Wednesday, January 23, 2008

Michigan can't catch a break


The Michigan men's basketball team played its most complete game of the season Tuesday night.

It still wasn't enough to equal a much-needed win.

Michigan lost a heartbreaker 64-61 to Wisconsin to fall to a morose 5-14 overall and 1-6 in the Big Ten.

Back in December, my friend Tick said Michigan might manage just one or two Big Ten wins. I called him crazy. The Big Ten, after all, isn't the power conference it used to be. And Michigan plays bottom-dwellers Penn State and Northwestern twice.

But if the Wolverines continue to be on the receiving end of the type of bad breaks they were Tuesday, Tick might be a prophet.

Coaches like to say that teams create their own breaks. Sometimes, however, that just ain't true.

During the tight second half, there was Michigan's Manny Harris scoring on a baseline runner ... only to have it called off by a questionable charge call. The basket, at least, should have counted since Harris released the ball before he made contact with the defender.

Then with Michigan trailing by a point in the final minute, Harris lost the ball, which squirted away from a teammate before finally being corralled by a Badger, who called a timeout.

And finally, there was Wisconsin forward Marcus Landry connecting on a 3-pointer over the outstretched arm of Michigan's best defender, Ekpe Udoh, to give Wisconsin a four-point lead. Any other basket would have given the Wolverines a chance to tie the game, but not Landry's bomb.

It's hard not to feel sorry for the Wolverines after Tuesday's result. They came oh-so-close to beating the No. 11 team in the country, to getting that signature win they desperately need, and they couldn't get what coach John Beilein calls the "50-50" balls.

Michigan had several opportunities to take the lead throughout the game, but it never did. Not once. It tied it on a Udoh jumper, but Wisconsin quickly retook the advantage.

The Wolverines rightly took a lot of positives from the game. Harris, who was spectacular, scoring a career-high 26 points, said the team has turned a corner.

But this team still needs to learn how to win. Or, better put, it simply needs a postmark win however it can get it. Even if it comes due to a few fortuitous bounces and a 3-pointer by an unexpected source.

Then the Wolverines will turn the next corner, gaining loads of confidence in the process.


Sportsattitude said...

Jake, I have seen about zero Big Ten action this season so far. Do you at least feel John B is getting the most of what he inherited at U of M? Or, do you think it is just a complete mis-match of desired style of play versus the needed players to execute it, similar to Fran Dunphy at Temple (after John Chaney)?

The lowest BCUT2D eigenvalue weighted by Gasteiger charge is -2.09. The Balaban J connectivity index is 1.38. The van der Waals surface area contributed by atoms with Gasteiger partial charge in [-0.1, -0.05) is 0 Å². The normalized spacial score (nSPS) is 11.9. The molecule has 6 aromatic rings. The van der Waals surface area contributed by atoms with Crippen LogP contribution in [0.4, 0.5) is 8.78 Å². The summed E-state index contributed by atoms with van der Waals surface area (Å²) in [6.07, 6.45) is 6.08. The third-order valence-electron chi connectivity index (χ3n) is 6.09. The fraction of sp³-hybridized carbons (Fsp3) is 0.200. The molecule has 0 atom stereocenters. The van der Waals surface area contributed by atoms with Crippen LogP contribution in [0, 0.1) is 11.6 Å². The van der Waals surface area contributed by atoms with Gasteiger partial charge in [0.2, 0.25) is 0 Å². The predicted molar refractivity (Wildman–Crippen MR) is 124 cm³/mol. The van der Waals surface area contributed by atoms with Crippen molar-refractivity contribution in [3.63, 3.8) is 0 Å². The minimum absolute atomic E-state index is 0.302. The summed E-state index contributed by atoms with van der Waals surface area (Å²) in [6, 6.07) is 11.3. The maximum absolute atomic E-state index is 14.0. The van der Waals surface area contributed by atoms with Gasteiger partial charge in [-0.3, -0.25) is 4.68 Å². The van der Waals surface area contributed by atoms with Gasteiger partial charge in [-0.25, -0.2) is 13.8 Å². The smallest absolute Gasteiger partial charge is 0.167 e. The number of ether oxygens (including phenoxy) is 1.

Jake Lloyd said...

Both. Some of Michigan's players are not Big Ten players — more like mid-major players. But guys like Manny Harris and DeShawn Sims are legitimate D-1 players, and Harris is already becoming a star.

I think Beilein needs more talent and players that fit his system to really turn this thing around. But I don't think Michigan should be this bad with the current team's makeup.

I guess the biggest thing is that in most of their losses, the Wolverines have gone through five- or six-minute stretches where their offense is awful and other teams put 10-0 or 12-2 runs on them. Eliminate those stretches, and they might have a few more wins.

The Wisconsin game was a good start. I never expected it to be as close as it was.

zekejennings said...

The game against Wisconsin showed what Michigan can do on a good night when a quality opponent might be looking past them. In the end, Michigan still lost. Michigan did some good things against Michigan State on Sunday, but the Spartans showed how far ahead a good team is when its focused on the current opponent. Michigan, meanwhile, suffered its usual lapses.

I didn't expect Michigan to be this bad, but I knew they'd be lucky to finish over .500 with the schedule they have. I expected more out of guys like Jerret Smith and Kendric Price, but they couldn't (or didn't want) to hack it under Beilein's direction. It's been pretty much a worst-case scenario in Beilein's first season, but you do get the sense that the lumps are coming with purpose. Beilein said before the season that it usually takes a year for guys to really grasp his system. Assuming that's true, along with the fact that Michigan returns everybody outside of Ron Coleman, who hasn't been much of a factor this year anyway, and then adds Laval Lucas-Perry, they should be considerably better next season.

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